In the coming years the kinds of services and equipment you all provide will see significant global growth:

  • 69 reactors are under construction with a further 272 proposed. The World Nuclear Association predicts about $1.5 trillion of potential investment in New Nuclear Build by 2025, across circa 30 countries.
  • By 2030 the International Atomic Energy Authority estimates that 145 reactors will have been decommissioned at a cost of £250bn with the total liability for reactors, fuel cycle facilities and research activities over the next 50 years estimated at approximately $1000 billion.

I want to see the UK take advantage of this and for our nuclear industry to become a global leader and truly compete in the global race for jobs and growth.

Our UK nuclear industry can provide a significant contribution to overseas civil nuclear programmes, particularly in decommissioning and waste management where, over many years, our companies have developed an extensive array of specialist expertise and technology.

In this afternoon’s international seminar, hosted by UKTI, you will be able to hear from some of our overseas delegates on developments in their countries to help you understand how to access that global market.

I very much encourage, and hope, you take advantage of this opportunity.


As well as my other Ministerial duties I am also the DECC Small and Medium Enterprise Minister. My government is committed to increasing the value of work that is won by this vital community which makes up a substantial element of the UK economy but has not been as successful as it could be in winning work with us.

My Department has set itself the target of awarding 19% of our spend to SME’s by the end of the current Parliament. The NDA accounts for a substantial proportion of our expenditure which is why I am so pleased that they have embraced this challenge so positively and aggressively.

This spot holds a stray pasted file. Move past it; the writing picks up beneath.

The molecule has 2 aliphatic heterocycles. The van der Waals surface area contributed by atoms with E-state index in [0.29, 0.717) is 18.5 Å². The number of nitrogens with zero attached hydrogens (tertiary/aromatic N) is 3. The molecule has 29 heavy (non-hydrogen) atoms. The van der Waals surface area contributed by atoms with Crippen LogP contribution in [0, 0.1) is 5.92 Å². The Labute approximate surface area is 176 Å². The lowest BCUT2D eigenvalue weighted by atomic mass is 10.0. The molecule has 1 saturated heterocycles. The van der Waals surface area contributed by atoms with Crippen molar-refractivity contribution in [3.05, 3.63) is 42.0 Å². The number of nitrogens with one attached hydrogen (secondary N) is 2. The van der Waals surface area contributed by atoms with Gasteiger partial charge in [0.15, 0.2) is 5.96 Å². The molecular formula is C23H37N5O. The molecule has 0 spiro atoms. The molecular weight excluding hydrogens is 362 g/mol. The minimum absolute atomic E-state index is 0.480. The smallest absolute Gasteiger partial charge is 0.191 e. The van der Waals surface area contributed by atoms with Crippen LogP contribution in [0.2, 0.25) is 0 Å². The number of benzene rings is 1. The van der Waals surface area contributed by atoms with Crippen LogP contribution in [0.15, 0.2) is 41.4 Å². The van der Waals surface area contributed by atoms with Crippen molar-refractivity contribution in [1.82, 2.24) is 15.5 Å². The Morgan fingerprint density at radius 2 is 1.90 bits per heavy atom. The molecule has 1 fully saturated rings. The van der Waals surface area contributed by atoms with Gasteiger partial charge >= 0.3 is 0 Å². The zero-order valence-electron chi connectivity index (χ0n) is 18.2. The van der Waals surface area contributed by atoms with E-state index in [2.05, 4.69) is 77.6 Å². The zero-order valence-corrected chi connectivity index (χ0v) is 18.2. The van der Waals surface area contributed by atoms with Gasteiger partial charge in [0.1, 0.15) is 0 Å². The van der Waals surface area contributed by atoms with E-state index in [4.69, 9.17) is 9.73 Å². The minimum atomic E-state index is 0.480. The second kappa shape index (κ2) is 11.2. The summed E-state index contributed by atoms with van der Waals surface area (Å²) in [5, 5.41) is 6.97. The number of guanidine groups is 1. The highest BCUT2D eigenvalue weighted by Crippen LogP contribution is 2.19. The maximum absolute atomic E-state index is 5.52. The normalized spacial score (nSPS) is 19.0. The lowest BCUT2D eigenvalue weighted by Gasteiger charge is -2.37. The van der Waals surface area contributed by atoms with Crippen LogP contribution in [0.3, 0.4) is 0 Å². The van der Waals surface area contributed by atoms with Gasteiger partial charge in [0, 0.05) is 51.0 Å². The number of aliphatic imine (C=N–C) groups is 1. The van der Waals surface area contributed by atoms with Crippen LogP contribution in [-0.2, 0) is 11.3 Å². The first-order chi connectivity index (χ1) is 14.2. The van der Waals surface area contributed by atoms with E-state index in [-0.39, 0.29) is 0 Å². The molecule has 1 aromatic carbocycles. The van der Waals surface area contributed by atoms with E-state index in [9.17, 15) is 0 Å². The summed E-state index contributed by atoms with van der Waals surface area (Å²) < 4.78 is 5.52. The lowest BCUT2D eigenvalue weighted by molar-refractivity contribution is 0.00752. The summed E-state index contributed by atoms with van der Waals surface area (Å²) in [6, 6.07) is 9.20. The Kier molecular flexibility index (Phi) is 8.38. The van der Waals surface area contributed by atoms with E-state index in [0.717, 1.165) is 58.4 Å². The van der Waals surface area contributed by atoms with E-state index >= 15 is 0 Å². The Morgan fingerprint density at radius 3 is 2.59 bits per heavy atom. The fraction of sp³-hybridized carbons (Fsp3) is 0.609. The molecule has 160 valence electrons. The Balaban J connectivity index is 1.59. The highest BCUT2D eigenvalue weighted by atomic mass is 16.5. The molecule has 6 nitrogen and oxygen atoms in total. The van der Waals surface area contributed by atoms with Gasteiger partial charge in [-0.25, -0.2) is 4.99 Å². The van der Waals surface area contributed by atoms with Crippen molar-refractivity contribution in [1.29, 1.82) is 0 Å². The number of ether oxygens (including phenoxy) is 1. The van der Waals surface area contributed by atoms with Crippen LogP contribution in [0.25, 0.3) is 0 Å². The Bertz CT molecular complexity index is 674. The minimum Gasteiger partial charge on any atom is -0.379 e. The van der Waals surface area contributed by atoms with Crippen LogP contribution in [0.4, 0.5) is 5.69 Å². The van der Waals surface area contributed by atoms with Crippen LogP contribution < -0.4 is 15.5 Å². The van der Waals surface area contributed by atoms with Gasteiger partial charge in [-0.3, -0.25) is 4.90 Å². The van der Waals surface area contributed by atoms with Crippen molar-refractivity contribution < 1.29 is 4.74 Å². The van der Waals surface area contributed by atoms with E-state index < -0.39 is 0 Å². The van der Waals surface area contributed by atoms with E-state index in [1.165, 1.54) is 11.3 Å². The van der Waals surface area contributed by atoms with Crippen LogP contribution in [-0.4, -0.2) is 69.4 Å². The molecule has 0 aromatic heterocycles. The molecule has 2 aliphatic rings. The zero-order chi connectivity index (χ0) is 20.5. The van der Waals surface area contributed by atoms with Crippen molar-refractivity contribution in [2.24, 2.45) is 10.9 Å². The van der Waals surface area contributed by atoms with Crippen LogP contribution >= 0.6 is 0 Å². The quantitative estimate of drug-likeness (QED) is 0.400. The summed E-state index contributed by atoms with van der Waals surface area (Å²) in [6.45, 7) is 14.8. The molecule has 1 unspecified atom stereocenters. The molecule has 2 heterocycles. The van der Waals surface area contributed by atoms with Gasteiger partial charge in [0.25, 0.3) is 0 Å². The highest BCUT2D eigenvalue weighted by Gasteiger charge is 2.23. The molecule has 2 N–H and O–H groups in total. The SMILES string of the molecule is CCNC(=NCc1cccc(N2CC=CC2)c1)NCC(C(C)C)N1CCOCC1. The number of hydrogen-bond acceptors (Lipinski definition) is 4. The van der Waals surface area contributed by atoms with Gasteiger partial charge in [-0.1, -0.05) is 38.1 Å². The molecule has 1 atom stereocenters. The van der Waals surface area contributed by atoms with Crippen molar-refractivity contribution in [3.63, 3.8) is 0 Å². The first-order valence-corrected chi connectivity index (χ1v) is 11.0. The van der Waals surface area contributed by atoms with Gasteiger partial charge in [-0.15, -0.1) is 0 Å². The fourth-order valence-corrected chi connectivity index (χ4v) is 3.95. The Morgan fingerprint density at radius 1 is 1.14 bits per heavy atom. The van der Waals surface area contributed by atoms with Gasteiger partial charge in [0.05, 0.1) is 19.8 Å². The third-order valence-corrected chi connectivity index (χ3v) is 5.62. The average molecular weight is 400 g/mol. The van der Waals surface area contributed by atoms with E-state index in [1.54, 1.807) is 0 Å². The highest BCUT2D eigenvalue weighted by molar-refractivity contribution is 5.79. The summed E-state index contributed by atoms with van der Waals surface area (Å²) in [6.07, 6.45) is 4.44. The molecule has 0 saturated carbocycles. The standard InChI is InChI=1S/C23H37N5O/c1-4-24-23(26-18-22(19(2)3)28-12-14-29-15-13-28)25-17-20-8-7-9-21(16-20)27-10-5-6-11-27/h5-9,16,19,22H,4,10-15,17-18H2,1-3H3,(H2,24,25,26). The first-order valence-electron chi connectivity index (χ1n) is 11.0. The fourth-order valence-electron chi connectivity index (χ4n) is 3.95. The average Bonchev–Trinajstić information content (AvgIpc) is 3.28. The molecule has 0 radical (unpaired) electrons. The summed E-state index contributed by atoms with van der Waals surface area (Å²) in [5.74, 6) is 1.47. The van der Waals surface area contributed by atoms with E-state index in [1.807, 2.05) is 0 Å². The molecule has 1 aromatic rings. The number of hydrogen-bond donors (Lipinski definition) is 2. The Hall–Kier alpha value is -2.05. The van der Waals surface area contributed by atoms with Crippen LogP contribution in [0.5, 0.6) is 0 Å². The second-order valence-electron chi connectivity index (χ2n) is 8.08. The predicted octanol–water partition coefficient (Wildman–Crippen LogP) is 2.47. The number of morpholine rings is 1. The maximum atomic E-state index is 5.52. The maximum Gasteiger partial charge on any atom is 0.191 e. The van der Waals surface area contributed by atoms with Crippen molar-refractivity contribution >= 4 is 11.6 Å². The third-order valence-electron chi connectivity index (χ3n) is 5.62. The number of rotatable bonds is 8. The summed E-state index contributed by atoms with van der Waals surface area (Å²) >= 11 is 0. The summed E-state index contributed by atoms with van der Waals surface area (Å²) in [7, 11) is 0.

John has highlighted a number of actions that are beginning to make a difference, it’s worth stressing at this point that the target is not about counting the numbers better but about the SME community and others winning more work and doing so on merit, not because of any target that I or others may have set.

Graduate opportunities

In drawing my speech to a conclusion I would just like to highlight two areas of particular note.

As some of you may be aware this years nuclear graduates have been tasked to set up and run a successful SME business alongside their other commitments.

As an entrepreneur before I entered government I really appreciate the benefit this experience will give our nuclear leaders of the future. I wish them well in their endeavours; learning by doing is a wonderful opportunity.

SME Best Practice Guidance

Secondly, last year the NDA set up a National SME Steering group structure with the aim of giving SME’s from across the UK more influence.

Today I am delighted to announce the publication of the “Better Practise Innovation for SMEs” guidance which is a product of hard work by SMEs supported by Tier 2’s and designed to help us all understand how successful innovation can deliver material benefits to all.

I commend this guide to you all and I am pleased that later today I will be able to meet up with the other SME Regional Groups along with colleagues from across the three governments to explore further opportunities to improve our collective performance and remove further barriers to entry.


Barriers to entry was one of the reason why a single NDA Estate event was first conceived. Three years ago the first event in Bolton had 300 attendees, today I’m advised there are 1200 of us in the room, with clients representing regional, national and international opportunities and inspiring exhibitors which I’m sure will help remind ourselves how strong the Supply Chain really is.

Building on the UK’s proud heritage as a nuclear pioneer, this is a clear indication of the renaissance of the industry, and absolutely integral to this is will be a strong domestic supply chain. This is clearly a sector with a long, bright and prosperous future ahead of it. By working together, we can take advantage of the opportunities for the sector both locally at home, and internationally in the global race for jobs and growth.

Please enjoy the day and I trust that you will consider the time that you spend away from your business has been worthwhile and provided you with opportunities to network, connect and build new contacts.

Thank you.

Published 18 November 2013